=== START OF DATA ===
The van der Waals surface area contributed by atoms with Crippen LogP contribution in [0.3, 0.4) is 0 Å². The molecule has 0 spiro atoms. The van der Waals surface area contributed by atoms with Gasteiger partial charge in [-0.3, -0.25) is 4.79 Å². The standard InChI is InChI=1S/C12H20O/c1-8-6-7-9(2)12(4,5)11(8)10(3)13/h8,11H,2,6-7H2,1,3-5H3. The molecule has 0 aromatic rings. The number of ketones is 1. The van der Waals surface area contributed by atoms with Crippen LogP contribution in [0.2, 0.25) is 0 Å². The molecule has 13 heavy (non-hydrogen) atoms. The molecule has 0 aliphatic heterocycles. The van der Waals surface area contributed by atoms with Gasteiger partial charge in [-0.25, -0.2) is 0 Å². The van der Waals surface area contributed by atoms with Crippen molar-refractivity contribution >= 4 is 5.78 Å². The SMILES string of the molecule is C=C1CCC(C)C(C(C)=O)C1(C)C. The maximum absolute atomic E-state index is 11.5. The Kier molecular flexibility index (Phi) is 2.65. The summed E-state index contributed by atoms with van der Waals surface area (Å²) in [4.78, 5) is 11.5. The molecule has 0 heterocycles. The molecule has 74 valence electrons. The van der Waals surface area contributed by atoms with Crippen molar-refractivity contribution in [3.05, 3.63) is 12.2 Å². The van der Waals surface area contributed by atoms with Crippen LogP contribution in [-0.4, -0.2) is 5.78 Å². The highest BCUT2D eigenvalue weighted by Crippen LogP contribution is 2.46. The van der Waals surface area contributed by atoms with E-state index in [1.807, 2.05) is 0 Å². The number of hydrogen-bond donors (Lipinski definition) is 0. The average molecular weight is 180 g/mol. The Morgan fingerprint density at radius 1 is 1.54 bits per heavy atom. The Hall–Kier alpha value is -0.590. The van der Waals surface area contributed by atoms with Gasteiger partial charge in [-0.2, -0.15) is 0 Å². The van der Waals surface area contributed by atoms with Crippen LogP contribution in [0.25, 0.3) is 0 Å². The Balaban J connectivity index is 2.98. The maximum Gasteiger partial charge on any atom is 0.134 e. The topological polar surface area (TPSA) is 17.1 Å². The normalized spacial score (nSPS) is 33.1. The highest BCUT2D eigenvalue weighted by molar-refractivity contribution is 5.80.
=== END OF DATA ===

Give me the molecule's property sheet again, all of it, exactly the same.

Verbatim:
The van der Waals surface area contributed by atoms with Crippen LogP contribution in [0.3, 0.4) is 0 Å². The molecule has 0 spiro atoms. The van der Waals surface area contributed by atoms with Gasteiger partial charge in [-0.3, -0.25) is 4.79 Å². The standard InChI is InChI=1S/C12H20O/c1-8-6-7-9(2)12(4,5)11(8)10(3)13/h8,11H,2,6-7H2,1,3-5H3. The molecule has 0 aromatic rings. The number of ketones is 1. The van der Waals surface area contributed by atoms with Crippen LogP contribution in [0.2, 0.25) is 0 Å². The molecule has 13 heavy (non-hydrogen) atoms. The molecule has 0 aliphatic heterocycles. The van der Waals surface area contributed by atoms with Gasteiger partial charge in [-0.25, -0.2) is 0 Å². The van der Waals surface area contributed by atoms with Crippen molar-refractivity contribution >= 4 is 5.78 Å². The SMILES string of the molecule is C=C1CCC(C)C(C(C)=O)C1(C)C. The maximum absolute atomic E-state index is 11.5. The Kier molecular flexibility index (Phi) is 2.65. The summed E-state index contributed by atoms with van der Waals surface area (Å²) in [4.78, 5) is 11.5. The molecule has 0 heterocycles. The molecule has 74 valence electrons. The van der Waals surface area contributed by atoms with Crippen molar-refractivity contribution in [3.05, 3.63) is 12.2 Å². The van der Waals surface area contributed by atoms with Crippen LogP contribution in [-0.4, -0.2) is 5.78 Å². The highest BCUT2D eigenvalue weighted by Crippen LogP contribution is 2.46. The van der Waals surface area contributed by atoms with E-state index in [1.807, 2.05) is 0 Å². The number of hydrogen-bond donors (Lipinski definition) is 0. The average molecular weight is 180 g/mol. The Morgan fingerprint density at radius 1 is 1.54 bits per heavy atom. The Hall–Kier alpha value is -0.590. The van der Waals surface area contributed by atoms with Gasteiger partial charge in [-0.2, -0.15) is 0 Å². The van der Waals surface area contributed by atoms with Crippen LogP contribution in [0.25, 0.3) is 0 Å². The Balaban J connectivity index is 2.98. The maximum Gasteiger partial charge on any atom is 0.134 e. The topological polar surface area (TPSA) is 17.1 Å². The normalized spacial score (nSPS) is 33.1. The highest BCUT2D eigenvalue weighted by molar-refractivity contribution is 5.80.